Saccone, Protege

At the Grove we are spending all sorts of time developing leaders and influencing the future of our church and of the church, so it’s totally natural for us to be interested in what Steve Saccone has developed through the Protege program. This book, Protege: Developing Your Next Generation of Leaders is an inside look into the program that Saccone developed at Mosaic church in L.A. and is now being similarly run at a couple other larger churches (mainly affiliated through the Origins project)

Steve Saccone, Protege

Steve Saccone is currently a pastor in San Francisco, and he married a writer (Cheri Saccone), so his books are particularly better written than most by pastors. This makes Protege a great read, with a lot of ease to notice and pull out relatable principles to your local context.

The Protege program is built on (and the book is sectioned by) five  ministry leadership principles:

  1. character and spiritual depth
  2. relational leadership
  3. missional formation
  4. transformative communication
  5. entrepreneurial leadership

These were immediately attractive to me, as we carry these same leadership values at The Grove, so if we can get some help in developing leaders that carry the same values – we’re all over that. If you want some help structuring leadership development in your christian church or organization, Saccone does a great job, and you’ll get a lot of help through this book.

I read this book incredibly quickly for project research but still, here’s some stellar highlight material:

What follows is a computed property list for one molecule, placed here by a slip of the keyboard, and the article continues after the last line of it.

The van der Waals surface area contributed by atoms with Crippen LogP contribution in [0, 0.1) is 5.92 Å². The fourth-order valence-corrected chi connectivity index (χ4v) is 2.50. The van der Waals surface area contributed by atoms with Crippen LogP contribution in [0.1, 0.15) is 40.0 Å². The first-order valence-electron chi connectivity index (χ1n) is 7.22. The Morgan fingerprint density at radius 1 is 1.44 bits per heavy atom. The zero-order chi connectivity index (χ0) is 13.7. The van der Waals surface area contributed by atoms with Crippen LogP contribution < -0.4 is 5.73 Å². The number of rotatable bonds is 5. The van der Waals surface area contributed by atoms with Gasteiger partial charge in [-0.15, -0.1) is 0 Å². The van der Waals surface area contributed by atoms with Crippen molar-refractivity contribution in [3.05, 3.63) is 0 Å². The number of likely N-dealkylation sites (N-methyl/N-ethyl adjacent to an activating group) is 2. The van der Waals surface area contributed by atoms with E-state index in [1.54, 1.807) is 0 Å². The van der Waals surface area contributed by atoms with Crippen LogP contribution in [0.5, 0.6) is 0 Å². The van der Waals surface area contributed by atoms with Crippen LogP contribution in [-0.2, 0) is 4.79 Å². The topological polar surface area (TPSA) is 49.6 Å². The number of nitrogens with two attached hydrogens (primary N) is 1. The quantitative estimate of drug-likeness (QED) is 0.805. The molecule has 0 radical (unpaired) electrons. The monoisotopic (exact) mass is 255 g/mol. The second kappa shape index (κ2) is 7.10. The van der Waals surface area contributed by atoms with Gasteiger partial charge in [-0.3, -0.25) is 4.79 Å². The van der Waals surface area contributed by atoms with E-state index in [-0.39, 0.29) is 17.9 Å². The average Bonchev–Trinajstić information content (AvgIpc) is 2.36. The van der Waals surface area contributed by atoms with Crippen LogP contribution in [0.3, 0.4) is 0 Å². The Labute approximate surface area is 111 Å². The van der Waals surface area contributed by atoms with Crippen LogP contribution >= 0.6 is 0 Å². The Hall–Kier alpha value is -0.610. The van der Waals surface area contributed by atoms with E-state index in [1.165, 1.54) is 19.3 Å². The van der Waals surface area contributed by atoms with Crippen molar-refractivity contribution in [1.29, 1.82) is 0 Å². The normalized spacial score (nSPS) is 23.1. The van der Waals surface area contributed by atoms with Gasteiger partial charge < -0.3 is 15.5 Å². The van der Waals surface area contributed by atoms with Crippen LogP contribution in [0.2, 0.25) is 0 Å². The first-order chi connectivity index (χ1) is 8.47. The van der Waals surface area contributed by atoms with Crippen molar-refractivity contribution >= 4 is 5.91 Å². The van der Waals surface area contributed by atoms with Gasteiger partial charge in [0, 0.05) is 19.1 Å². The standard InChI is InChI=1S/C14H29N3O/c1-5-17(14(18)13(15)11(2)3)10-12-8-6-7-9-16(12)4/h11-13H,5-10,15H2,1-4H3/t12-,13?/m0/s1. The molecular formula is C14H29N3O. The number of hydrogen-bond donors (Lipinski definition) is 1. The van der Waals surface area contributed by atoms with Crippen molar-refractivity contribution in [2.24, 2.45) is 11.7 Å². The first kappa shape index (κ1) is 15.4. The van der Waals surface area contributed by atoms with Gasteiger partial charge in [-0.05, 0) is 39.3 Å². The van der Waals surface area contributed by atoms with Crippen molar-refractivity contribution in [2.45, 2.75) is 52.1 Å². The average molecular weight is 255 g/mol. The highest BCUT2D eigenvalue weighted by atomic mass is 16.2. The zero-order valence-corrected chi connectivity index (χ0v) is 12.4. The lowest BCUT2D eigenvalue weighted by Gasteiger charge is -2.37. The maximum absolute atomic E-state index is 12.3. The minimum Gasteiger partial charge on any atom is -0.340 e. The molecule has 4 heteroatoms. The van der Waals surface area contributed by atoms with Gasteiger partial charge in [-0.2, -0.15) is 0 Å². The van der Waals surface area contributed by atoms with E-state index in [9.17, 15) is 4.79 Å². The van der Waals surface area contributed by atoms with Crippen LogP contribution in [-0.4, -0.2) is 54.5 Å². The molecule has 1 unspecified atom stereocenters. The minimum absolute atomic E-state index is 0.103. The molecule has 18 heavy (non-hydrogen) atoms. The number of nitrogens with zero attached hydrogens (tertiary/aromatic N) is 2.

• p.23, “My experiences and observations…have revealed that four critical things that church leaders continually struggle with are burnout, moral failure, irrelevance to the surrounding culture and division within.”
  • p.29, quoting Ruth Haley Barton, “We set young leaders up for a fall if we encourage them to envision what they can do before they consider the kind of person they should be.”
  • p. 29, “A character-driven leader is a leader who becomes a person with something to say.”
  • p. 35, “At the core, envy is really an aching dissatisfaction with who we are, or who we are not. It breeds a way of life that involves constantly comparing ourselves with others and quantifying our successes and failures against our own self-worth. It is actually no way of life at all. This sin leads to a slow death.”
  • p.46, “We’ll never see God-honoring fruit produced in our lives if we are not abiding in Jesus. We may see external success and growth, but never the true fruit of the Spirit.”
  • p.47, “Do you know that farmers don’t actually make anything? They aren’t the ones who produce the avocado or banana. That’s not their job. Instead, farmers cultivate environments where life has the possibility to grow. They partner with the powers of nature (water, sun, soil, etc.) to prepare a place for seeds to germinate and grow. Of course they do their part in planning and working hard, but ultimately the results of growth (bearing fruit) are not in their control.”
  • p.52, “He was plagued by the terrifying question, Who am I if I’m not the person I thought I was and if I don’t have the competence I thought I did?”
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